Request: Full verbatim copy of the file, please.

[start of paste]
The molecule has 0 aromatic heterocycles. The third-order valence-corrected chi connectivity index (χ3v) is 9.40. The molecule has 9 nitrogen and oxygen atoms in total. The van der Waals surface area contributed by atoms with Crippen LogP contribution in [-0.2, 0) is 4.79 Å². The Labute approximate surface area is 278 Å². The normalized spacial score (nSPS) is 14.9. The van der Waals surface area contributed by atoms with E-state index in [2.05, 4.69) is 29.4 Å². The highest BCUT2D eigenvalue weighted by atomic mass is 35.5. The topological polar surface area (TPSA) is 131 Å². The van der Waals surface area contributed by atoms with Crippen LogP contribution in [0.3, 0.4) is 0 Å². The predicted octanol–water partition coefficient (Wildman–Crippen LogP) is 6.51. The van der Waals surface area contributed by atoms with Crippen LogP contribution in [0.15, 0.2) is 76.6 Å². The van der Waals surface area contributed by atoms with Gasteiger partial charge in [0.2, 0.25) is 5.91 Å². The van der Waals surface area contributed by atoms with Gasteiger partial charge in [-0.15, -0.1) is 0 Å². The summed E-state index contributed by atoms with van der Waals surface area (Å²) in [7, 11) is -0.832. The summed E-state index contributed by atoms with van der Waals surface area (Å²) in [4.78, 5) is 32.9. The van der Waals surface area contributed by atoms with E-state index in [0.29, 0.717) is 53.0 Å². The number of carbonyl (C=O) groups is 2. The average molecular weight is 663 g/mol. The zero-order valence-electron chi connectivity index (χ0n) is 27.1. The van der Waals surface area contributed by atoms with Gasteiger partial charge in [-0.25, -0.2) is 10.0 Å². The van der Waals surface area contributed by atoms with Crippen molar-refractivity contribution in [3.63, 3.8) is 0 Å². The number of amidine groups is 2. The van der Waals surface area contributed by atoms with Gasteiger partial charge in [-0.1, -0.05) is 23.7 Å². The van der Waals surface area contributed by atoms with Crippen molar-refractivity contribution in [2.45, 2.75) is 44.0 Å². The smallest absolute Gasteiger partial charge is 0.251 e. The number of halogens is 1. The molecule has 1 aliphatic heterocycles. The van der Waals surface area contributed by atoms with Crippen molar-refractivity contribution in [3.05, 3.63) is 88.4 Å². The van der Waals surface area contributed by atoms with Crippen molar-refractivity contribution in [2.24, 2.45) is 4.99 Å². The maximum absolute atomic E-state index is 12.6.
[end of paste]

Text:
The molecule has 0 aromatic heterocycles. The third-order valence-corrected chi connectivity index (χ3v) is 9.40. The molecule has 9 nitrogen and oxygen atoms in total. The van der Waals surface area contributed by atoms with Crippen LogP contribution in [-0.2, 0) is 4.79 Å². The Labute approximate surface area is 278 Å². The normalized spacial score (nSPS) is 14.9. The van der Waals surface area contributed by atoms with E-state index in [2.05, 4.69) is 29.4 Å². The highest BCUT2D eigenvalue weighted by atomic mass is 35.5. The topological polar surface area (TPSA) is 131 Å². The van der Waals surface area contributed by atoms with Crippen LogP contribution in [0.3, 0.4) is 0 Å². The predicted octanol–water partition coefficient (Wildman–Crippen LogP) is 6.51. The van der Waals surface area contributed by atoms with Crippen LogP contribution in [0.15, 0.2) is 76.6 Å². The van der Waals surface area contributed by atoms with Gasteiger partial charge in [0.2, 0.25) is 5.91 Å². The van der Waals surface area contributed by atoms with Gasteiger partial charge in [-0.15, -0.1) is 0 Å². The summed E-state index contributed by atoms with van der Waals surface area (Å²) in [7, 11) is -0.832. The summed E-state index contributed by atoms with van der Waals surface area (Å²) in [4.78, 5) is 32.9. The van der Waals surface area contributed by atoms with E-state index in [0.29, 0.717) is 53.0 Å². The number of carbonyl (C=O) groups is 2. The average molecular weight is 663 g/mol. The zero-order valence-electron chi connectivity index (χ0n) is 27.1. The van der Waals surface area contributed by atoms with Gasteiger partial charge in [-0.25, -0.2) is 10.0 Å². The van der Waals surface area contributed by atoms with Crippen molar-refractivity contribution in [3.63, 3.8) is 0 Å². The number of amidine groups is 2. The van der Waals surface area contributed by atoms with Gasteiger partial charge in [-0.1, -0.05) is 23.7 Å². The van der Waals surface area contributed by atoms with Crippen molar-refractivity contribution in [2.45, 2.75) is 44.0 Å². The smallest absolute Gasteiger partial charge is 0.251 e. The number of halogens is 1. The molecule has 1 aliphatic heterocycles. The van der Waals surface area contributed by atoms with Crippen molar-refractivity contribution in [3.05, 3.63) is 88.4 Å². The van der Waals surface area contributed by atoms with Crippen molar-refractivity contribution in [2.24, 2.45) is 4.99 Å². The maximum absolute atomic E-state index is 12.6.